You’re stepping out for a night on the town with your beloved and just as you’re about to enter the very very tres ritze’ restaurant where you’ve booked reservations months in advance…
…you encounter the town’s most notorious hamster diddler.
And there’s no doubt this person diddles hamsters:
Not only have they been convicted of hamster diddling in the first, second, and third degrees but they also have a website where they’ve uploaded selfies of themselves diddling hamsters.
And as you’re entering and the hamster diddler is leaving, they lean over to you and say:
“Don’t go in there,
the kitchen is on fire!”
Now, do you:
(a) Ignore whatever that damned hamster diddler has to say because =feh!= they’re a hamster diddler, f’r cryin’ out loud! and proudly march into the restaurant.
(b) Do you look inside to ascertain if you can see smoke and/or cooks running around screaming with flames billowing off of their chef’s hats?
Because if — if! — the hamster diddler is telling the truth that’s valuable information to know!
Got into an interesting
online discussion with
the previous post.
Essentially the person I was discussing the topic with wanted no part of Bertrand Russell on the grounds he was an atheist who favored big government.
Okay, be that as it may,
does any of that negate
the validity of what he said?
The truth, as Agent Mulder frequently reminded us, is out there.
And it doesn’t matter from whose lips or depraved fingers it may fall.
It’s either true or it’s not.
The ancient church had no problem accepting the findings of pagans, polytheists, Mithrans, Muslims, Hindus, diests, Gnostics, and agnostics in matters pertaining to things outside the theological realm.
Their findings in science & math & metallurgy & medicine & engineering either worked…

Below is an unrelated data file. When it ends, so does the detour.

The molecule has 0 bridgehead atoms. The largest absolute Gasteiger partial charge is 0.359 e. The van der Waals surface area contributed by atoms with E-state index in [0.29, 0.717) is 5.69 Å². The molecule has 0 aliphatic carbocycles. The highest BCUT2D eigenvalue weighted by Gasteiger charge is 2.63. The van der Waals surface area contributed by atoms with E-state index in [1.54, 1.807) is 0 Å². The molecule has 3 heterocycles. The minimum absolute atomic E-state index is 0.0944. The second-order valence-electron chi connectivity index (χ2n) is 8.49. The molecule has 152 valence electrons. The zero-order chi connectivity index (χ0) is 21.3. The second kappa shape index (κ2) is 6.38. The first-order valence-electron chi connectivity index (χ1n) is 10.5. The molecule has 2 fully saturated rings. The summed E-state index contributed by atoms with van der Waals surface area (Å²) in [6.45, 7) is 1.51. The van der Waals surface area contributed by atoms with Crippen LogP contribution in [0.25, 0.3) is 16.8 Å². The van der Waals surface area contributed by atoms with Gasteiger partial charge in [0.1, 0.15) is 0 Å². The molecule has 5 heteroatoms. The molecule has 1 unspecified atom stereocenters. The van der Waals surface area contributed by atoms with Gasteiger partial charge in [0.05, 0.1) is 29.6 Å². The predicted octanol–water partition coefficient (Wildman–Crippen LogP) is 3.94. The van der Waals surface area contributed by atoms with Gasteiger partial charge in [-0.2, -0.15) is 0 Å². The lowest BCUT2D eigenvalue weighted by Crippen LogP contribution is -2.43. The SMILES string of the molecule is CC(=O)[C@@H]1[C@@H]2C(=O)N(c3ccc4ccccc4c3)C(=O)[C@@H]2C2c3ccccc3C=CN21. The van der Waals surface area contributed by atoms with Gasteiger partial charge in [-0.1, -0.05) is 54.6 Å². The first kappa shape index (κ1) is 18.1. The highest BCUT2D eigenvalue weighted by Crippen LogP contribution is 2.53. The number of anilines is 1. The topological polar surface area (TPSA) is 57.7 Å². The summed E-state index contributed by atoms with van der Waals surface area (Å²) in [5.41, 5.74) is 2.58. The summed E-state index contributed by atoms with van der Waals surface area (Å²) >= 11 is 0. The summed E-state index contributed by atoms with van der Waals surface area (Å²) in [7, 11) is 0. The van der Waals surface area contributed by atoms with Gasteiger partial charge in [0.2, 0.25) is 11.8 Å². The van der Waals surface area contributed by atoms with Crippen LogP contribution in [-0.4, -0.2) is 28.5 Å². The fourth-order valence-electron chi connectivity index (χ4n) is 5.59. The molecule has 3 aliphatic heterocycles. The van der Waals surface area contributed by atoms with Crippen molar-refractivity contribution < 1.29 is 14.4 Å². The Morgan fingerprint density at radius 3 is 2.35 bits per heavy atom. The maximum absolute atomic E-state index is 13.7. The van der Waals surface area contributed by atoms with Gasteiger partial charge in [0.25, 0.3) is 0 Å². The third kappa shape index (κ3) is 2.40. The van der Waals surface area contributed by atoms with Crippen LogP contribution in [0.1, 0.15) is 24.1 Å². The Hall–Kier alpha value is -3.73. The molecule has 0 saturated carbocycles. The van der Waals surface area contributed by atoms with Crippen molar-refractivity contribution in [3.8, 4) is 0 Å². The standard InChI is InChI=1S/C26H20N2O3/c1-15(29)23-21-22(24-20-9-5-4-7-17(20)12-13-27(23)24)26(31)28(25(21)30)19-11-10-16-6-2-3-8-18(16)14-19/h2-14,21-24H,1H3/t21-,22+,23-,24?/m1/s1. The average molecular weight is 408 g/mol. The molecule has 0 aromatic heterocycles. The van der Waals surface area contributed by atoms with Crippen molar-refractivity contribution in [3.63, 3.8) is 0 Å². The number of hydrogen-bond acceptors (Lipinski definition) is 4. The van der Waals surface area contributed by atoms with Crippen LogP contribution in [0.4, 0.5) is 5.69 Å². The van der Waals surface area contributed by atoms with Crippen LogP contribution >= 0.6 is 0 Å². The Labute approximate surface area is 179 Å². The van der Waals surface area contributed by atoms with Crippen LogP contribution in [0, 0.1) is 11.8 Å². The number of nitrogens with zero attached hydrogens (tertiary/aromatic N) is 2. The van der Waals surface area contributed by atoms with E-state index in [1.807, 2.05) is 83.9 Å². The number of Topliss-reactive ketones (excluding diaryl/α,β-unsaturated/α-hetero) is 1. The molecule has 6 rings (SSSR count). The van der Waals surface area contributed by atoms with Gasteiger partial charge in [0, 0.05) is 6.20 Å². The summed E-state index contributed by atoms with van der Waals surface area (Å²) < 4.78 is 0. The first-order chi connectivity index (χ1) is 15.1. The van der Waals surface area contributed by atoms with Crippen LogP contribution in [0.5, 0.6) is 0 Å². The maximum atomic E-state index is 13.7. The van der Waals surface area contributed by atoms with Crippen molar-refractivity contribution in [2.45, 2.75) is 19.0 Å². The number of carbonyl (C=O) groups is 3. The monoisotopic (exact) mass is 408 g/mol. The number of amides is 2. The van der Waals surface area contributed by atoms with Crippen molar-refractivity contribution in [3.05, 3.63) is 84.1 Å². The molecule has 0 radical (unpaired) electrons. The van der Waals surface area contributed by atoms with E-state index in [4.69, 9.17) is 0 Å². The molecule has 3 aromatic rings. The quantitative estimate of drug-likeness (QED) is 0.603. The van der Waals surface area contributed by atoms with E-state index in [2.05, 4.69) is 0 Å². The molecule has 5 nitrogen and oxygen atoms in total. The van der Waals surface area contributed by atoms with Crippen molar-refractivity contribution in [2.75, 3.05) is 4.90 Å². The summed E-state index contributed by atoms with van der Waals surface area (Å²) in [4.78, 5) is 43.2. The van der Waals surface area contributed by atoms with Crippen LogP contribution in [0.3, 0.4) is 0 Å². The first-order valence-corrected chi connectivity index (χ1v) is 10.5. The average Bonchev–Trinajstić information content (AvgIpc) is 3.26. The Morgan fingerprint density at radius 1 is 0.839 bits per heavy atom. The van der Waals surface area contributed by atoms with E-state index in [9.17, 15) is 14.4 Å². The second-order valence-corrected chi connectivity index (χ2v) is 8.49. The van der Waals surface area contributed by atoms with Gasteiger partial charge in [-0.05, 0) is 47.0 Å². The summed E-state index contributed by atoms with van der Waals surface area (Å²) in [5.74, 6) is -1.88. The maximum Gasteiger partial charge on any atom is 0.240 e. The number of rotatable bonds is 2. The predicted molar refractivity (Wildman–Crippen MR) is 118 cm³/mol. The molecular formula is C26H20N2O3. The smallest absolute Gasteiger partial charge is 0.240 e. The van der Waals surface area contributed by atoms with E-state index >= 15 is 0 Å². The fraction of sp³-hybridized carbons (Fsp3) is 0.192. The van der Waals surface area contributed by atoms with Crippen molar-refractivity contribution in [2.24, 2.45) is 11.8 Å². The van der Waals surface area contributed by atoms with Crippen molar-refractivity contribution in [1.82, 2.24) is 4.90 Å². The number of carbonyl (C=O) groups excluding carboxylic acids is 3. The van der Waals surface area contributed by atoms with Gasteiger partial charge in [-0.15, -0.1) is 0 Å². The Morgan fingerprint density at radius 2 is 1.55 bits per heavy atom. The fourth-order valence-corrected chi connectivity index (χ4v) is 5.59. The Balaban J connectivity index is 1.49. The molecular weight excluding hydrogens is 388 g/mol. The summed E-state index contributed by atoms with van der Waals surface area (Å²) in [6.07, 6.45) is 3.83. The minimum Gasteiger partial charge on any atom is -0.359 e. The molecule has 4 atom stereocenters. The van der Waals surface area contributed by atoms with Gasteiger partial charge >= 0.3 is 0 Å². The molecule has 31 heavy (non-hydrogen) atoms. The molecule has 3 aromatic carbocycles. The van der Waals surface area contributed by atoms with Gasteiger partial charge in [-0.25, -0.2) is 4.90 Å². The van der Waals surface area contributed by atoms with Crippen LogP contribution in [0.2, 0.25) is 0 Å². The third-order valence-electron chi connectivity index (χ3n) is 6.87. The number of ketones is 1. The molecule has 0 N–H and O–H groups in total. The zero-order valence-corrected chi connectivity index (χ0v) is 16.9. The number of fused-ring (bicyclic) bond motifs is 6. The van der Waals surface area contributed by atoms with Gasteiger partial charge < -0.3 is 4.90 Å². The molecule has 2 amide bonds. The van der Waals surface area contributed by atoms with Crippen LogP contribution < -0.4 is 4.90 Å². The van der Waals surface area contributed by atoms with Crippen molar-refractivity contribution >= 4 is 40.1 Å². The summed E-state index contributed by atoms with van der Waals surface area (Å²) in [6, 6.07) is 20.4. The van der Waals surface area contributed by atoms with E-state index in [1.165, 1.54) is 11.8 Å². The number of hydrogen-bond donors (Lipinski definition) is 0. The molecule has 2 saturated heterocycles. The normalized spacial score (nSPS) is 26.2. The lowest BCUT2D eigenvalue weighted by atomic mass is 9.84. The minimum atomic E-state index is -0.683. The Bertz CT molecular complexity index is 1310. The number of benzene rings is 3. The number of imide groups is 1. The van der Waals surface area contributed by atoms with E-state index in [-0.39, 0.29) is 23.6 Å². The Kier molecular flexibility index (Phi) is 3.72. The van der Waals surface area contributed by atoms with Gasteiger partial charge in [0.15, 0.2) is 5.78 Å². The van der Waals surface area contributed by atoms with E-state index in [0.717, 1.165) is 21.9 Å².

…or it didn’t work.
And if it didn’t work it didn’t matter how bona fide their bona fides were: It didn’t work!
And if it did work — It worked! — no matter how how suspect their philosophical and/or theological roots.
You are not betraying your faith — whatever it may be — to look at something a person of another faith did and say, “Yeah, in that particular area they’re right”.
It doesn’t touch your theological underpinnings,
it doesn’t crumple up your church.
You just acknowledge it
And move on.
We have far too often allowed ourselves to be divided and have far too often followed blindly when some pundit tells us “We are always right, they are always wrong; ignore everything they have to say and especially don’t listen to anything that contradicts what you’ve been told by us!”
First off, anybody who is confident they speak / write the truth has no bashfulness re confronting contrarian opinions: They will either expose weaknesses in their own thinking, or at the very least give us an opportunity to understand why those with opposing points of view possess those views.
Second, no mortal human being, not even yrs trly is always 100% right all the time, and even a sincere person who is absolutely right re a particular situation today may be wrong on that same situation tomorrow as new evidence comes in or conditions change.
‘Twas ever thus…
Don’t automatically dismiss something a hamster diddler has to say.
Not unless you want to have your after dinner mints in the burn ward.
art by Drew Friedman
 Or non-faith.
 And, truth be told, too willingly — nay, eagerly! — participate in the divisiveness.
 Although some folks have some pretty decent batting averages.